XML & Object Persistence: Serialization Problems
September 8, 1999
So far serialization is quite straightforward: set up a new method in your object's class that takes every property worthy to persist and adds it to a string or a byte array, which serves as your serialization data container. But there are a couple of problems you should be aware of. The next few sections will try to address these problems in turn.
Data items have to be separated in the output "string" (or byte stream) returned from the object serialization process. Otherwise we won't be able to correctly identify them later when we want to read them data back into some new object during de-serialization.
When storing simple two dimensional arrays in a text file (yes, that is also a form of serialization), we usually separate one array dimension from the other by putting them on different lines. Within a dimension the array cells are separated using a semi-colon (;) or tab character.
Two different delimiters have to be used: one for each dimension (carriage-return-line-feed and ";" in the above example). That's okay, as long as you know exactly how many dimensions your data is made up of. But be careful: the delimiter characters must not occur within the data items. (But don't be bothered by this too much right now, it won't be a problem when you read on.)
If you don't want to have to reconsider data serialization formats for all your different objects, you need to come up with a general data format suiting all your objects' needs. However, then you cannot safely assume a fixed number of data dimensions, so you cannot define a fixed number of delimiters. The general problem you face here is how to delimit arbitrary nested data, that is, truly hierarchical data structures. (Multi-dimensional arrays, which you might not immediately think of as being some sort of hierarchical data structure, can however be mapped into a hierarchy of nested one-dimensional arrays.)
You delimit nested data items as you would write mathematical expressions: you use parenthesis. The above code sample does exactly that. It uses angle brackets (< and >) to delimit a data item. A data item is either a simple type value, such as a number or a string, or a data structure made up of simple type values or other data structures.
By using two different delimiters to mark the start of a data item and its end, it is easy to nest data items. You just have to be careful to open a data item and not "close" it before all contained data has been serialized. By bracketing data correctly, a container is created which can hold other containers.
This is also one of the rules of well-formed XML. The above sample is just much more simple in that it uses the same delimiters for all data items and all nesting levels. XML, though, adds information by allowing an arbitrary number of delimiters. Here's the above data serialized into an XML string:
In a nutshell we've so far followed part of the reasoning behind XML: how to mark up arbitrarily nested data. So why not use XML as the target data format for serialized objects? XML data is a string and it allows us to store hierarchical information. Also XML comes in very handy when you think about deserializing a dehydrated object. Before XML you had to write your own low-level import routine to extract the data items from maybe a tab-delimited file or your own data format. But with XML you can safely rely on the XML parser to do that for you. You lean back and pick the data items from the XML DOM tree produced by the parser. Look at this example working on the above XML data passed into the routine as a string. (It's using the Microsoft MSXML-component of IE5; reading in the myarray-data is left out for brevity.)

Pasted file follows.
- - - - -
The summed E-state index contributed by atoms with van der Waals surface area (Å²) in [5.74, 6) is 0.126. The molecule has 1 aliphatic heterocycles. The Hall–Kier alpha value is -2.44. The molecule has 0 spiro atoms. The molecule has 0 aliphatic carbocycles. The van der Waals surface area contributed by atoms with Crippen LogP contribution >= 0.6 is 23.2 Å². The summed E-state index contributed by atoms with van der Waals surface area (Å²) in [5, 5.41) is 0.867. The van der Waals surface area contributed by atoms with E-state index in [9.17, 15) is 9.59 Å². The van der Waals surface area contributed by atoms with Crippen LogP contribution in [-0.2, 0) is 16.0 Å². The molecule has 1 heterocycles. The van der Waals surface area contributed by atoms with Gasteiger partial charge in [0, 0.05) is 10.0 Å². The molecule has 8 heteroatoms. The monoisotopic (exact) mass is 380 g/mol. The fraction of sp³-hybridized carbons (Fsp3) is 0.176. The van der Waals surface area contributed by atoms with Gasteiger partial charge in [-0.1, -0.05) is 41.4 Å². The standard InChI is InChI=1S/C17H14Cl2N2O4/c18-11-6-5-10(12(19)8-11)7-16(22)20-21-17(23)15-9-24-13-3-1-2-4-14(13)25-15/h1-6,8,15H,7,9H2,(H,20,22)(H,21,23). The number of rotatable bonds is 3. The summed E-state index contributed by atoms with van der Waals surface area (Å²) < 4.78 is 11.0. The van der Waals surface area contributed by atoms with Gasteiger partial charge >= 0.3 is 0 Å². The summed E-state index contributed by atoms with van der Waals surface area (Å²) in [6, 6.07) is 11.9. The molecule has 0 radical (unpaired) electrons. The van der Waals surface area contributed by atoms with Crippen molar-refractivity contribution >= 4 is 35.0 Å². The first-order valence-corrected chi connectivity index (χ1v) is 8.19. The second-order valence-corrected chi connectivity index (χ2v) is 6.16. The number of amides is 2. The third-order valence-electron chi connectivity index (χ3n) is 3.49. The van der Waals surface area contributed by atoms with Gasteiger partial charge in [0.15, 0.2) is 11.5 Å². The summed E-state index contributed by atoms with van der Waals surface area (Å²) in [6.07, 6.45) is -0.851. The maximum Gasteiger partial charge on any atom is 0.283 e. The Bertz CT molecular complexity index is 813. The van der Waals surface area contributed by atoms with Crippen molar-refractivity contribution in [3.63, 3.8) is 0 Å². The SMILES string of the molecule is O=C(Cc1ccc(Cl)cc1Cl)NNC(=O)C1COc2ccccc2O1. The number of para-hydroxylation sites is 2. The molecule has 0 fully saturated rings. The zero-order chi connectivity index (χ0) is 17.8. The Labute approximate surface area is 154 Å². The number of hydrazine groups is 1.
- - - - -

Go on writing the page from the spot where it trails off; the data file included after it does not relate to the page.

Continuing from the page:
Sub Deserialize(byval data as String)
Dim xml as new MSXML.DomDocument
Dim dataItem as MSXML.IXMLDomNode
For Each dataItem in xml.documentElement.childNodes
Select Case dataItem.nodeName
a = dataItem.text
pi = dataItem.text
XML lets you concentrate on the semantics of your data, such as which data item to store where (for example, the <a> element's text goes into variable a). The syntax (where does a data item start in the stream of bytes of serialized data) is taken care of by the XML parser.
So far we've seen how to serialize simple data types and common data structures like arrays. Now if you look back at Figure 1 you see not just one object, but several ones linked together in a hierarchy. When you want to persist or serialize the root object of this object tree, you certainly mean to also serialize the objects linked to it. But how do you store object references (pointer to objects in memory) or the linked objects themselves? One way would be to treat them like nested data structures:
<name>My 3D Application</name>
<title>Dark Side of the Moon</title>
Each object's data is nested within its parent object data. Looks nice, works fine -- unless you must deal with multiple references to one object or circular references (an object references itself either directly or indirectly through other objects it is pointing to). If two objects reference the same third one, it would have to be included within the serialized representation of both referencing objects. That would destroy the object's identity, which in-memory is based not on its content (the data) but on its memory address.
A much better way is to not nest objects at all. Compare the following XML data to the above:
All objects reside on the same level (right below <Objects>). Every object has been assigned a unique ID, thus object references could be serialized into references by ID. This XML data format effectively defines its own address space where each ID is an address and an object is the smallest addressable memory unit.
The object relationships might not be as obvious as when object data was nested, but it is a more general way of serializing arbitrary networks of objects.